Small Changes That Had a Huge Impact on My Mental Health
You may not realize it, but your mental health is just as important as your physical health. It can even affect it directly, from causing chronic fatigue due to lack of sleep to a variety of other ailments. Keeping your brain happy and healthy is just as important as doing so for your body.
We don’t all have the time or money for a three-week vacation to the Maldives to give our minds a break. Fortunately, there are some relatively small changes that you can make in your life which can help you improve your mental help. Here are a few to get you started.
1. Work Out to Change Your Brain Chemistry
Huh? You thought this post was supposed to be about mental health, not getting six-pack abs. Turns out that even doing a small amount of exercise every day not only makes you more fit, but also improves your mood. When you exercise, your body naturally releases endorphins, or chemicals that alter your brain chemistry and make you feel happier. That’s what runners are talking about when they rave about having a “runner’s high.” It’s a real feeling.
You don’t need to spend three hours at the gym every day to achieve this. Try exercising for 15 to 30 minutes at home before or after work. You could do yoga, Pilates, run on a treadmill or even a little bit of weightlifting. Bicycling to work counts too. In the end, exercising helps improve your mental state — and you’ll gain an extra boost when you look in the mirror at the end of the month.
2. Keep a Clean Living Space
I don’t know about you, but every time I look at a messy room, my mind goes a little bit crazy. A messy, chaotic apartment or house can be duplicated inside your brain. The key to cleaning out your stuff is making sure you don’t wait for the last minute. Even the most basic things like making your bed can make you feel more prepared for the day. As one helpful hint goes, if you can do it in less than a minute, do it! You’ll be thankful you did come bedtime when you feel accomplished instead of stressed from the mess.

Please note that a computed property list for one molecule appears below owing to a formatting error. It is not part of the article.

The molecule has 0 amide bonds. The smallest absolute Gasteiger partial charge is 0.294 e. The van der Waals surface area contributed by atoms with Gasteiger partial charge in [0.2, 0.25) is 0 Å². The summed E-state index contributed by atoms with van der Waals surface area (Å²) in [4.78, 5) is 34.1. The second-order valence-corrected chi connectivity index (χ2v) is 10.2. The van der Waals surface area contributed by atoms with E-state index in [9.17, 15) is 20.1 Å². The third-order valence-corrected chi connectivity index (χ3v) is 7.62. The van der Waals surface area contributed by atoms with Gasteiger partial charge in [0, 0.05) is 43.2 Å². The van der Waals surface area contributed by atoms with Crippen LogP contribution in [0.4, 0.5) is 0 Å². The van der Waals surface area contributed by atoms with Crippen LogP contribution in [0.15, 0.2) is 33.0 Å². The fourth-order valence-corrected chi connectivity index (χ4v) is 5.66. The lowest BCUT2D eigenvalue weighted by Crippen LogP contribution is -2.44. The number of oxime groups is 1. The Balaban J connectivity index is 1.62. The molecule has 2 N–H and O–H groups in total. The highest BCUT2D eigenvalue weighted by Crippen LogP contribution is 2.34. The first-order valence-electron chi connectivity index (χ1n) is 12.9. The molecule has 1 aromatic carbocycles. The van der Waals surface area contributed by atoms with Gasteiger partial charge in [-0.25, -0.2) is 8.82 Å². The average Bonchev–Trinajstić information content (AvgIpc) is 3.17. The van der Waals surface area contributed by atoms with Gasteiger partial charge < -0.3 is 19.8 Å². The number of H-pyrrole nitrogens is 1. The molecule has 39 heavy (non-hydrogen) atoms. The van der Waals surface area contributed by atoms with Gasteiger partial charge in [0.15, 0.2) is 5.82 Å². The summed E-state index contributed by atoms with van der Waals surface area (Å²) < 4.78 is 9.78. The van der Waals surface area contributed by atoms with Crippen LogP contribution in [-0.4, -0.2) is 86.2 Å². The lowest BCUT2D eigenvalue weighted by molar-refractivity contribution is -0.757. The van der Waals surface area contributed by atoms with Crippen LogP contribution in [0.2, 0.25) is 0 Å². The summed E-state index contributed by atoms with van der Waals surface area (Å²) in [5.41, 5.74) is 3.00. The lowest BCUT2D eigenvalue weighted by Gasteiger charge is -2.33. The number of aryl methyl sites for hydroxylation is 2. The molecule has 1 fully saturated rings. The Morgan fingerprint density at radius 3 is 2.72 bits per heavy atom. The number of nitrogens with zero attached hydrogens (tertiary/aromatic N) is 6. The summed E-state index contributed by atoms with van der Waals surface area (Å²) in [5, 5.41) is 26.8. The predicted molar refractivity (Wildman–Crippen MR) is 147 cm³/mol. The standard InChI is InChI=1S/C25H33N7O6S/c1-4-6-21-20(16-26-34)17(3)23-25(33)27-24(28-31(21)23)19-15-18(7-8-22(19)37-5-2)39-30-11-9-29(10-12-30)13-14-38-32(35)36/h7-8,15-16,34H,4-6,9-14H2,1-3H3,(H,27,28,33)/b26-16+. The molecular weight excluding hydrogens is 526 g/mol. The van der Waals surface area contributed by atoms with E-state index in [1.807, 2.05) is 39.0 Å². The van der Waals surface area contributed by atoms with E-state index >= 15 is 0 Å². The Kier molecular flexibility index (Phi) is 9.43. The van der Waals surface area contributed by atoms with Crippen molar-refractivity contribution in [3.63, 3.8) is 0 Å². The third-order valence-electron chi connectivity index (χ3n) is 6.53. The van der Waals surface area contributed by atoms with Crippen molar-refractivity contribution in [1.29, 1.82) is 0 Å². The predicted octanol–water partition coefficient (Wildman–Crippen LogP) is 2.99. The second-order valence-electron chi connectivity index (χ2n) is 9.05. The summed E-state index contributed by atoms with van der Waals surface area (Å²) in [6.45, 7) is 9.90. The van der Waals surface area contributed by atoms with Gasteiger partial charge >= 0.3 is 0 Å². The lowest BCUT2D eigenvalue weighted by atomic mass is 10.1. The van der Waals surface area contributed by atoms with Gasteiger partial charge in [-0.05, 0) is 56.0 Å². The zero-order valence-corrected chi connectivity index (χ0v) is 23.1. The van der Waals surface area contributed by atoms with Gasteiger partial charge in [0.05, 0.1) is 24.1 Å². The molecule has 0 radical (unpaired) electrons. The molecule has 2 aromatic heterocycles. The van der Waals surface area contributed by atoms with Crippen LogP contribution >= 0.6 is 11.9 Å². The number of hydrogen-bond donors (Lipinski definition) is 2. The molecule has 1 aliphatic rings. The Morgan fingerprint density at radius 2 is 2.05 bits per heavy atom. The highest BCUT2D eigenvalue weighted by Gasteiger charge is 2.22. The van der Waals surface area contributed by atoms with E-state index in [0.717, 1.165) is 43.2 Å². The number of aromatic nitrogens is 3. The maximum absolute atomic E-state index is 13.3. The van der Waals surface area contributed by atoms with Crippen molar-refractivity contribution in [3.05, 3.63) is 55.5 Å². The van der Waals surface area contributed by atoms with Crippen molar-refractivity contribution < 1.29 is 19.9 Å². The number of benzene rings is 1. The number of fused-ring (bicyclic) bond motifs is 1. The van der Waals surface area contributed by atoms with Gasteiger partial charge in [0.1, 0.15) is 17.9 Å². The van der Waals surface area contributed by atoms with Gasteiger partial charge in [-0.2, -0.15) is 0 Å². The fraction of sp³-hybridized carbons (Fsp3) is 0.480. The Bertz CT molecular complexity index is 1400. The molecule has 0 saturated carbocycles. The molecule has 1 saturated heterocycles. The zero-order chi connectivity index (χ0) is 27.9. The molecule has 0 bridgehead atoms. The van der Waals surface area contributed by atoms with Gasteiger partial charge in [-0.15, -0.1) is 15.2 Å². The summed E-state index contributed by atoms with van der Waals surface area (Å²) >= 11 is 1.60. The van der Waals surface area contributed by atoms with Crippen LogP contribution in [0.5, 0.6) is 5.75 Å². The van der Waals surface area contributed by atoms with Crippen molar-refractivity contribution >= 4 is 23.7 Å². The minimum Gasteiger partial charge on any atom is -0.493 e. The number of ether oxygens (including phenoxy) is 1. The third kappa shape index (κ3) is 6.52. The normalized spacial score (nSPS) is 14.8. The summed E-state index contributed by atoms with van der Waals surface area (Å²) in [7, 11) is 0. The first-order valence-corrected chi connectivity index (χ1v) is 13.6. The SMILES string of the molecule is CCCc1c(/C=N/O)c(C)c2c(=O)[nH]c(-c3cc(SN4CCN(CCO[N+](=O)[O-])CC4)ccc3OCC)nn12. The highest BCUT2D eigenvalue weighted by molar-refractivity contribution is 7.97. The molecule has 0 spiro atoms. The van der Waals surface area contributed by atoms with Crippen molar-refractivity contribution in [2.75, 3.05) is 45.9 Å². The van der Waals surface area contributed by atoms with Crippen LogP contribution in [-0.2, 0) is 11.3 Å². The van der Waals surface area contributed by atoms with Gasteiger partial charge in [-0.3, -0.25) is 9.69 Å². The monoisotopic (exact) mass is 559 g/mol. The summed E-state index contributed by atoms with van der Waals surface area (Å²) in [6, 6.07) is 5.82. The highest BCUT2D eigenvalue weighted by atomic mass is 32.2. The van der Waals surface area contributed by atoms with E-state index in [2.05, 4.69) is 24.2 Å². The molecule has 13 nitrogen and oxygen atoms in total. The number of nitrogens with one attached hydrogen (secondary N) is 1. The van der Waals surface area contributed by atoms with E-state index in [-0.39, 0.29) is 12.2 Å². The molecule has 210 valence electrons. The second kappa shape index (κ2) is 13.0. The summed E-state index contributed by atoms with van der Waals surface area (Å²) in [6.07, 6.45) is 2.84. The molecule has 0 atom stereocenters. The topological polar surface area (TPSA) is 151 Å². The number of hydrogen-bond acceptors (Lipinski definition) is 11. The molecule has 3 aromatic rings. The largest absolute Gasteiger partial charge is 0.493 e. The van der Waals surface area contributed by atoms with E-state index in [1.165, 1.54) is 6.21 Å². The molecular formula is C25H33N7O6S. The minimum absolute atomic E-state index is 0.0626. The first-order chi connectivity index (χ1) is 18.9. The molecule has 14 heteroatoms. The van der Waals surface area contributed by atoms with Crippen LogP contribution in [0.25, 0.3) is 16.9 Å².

3. Volunteer to Maintain Perspective
Helping others is a great way to help yourself. Volunteering at an animal shelter, soup kitchen or retirement home doesn’t only mean helping strangers and feeling good about it. It’s also a great way to make new friends and gain new life skills. You might even gain a little perspective. Your troubles may not seem so insurmountable when you chat with an elderly Holocaust survivor at a local retirement community.
4. Finish the Small Things First
I always have a mental list in the back of my mind of at least five or six things I’ve wanted to get done but haven’t summoned up the willpower to do. Getting rid of that list is a huge achievement — and getting those small things out of the way can be fun. How about organizing and digitizing all your old photos? Or finally putting the finishing touches on that painting you started? Doing these projects gives your brain a nice break from the daily stress in your life — and can help organize your home a bit too (see point #2).
5. Cook Nutritious Foods
When you’re stressed out, you often resort to quick fixes for your hunger in the form of sugar-and-salt laden processed foods. While satisfying at first, eating that late night bacon pizza often makes you feel terrible afterwards. Constantly eating unhealthy foods can make you feel bad or suffer with an overriding sense of shame.
The solution is to start cooking at home more — not only is it usually cheaper, it also leaves people far more mentally satisfied than they would have from eating another box of Chinese takeout. That doesn’t mean you need to have a five-course meal every dinner. There are plenty of simple, easy dinner dishes that take only 20 minutes to prepare and will leave you much happier than munching on a cheeseburger over your keyboard.
Mental health is a hugely important — and often overlooked — aspect of your life. You need to take care of your brain just as much as your body, as the two are interlinked. Whatever you do, though, remember that your long-term mental health can’t be entirely dependent on quick fixes. Focusing only on those could come at the expense of your long-term life goals.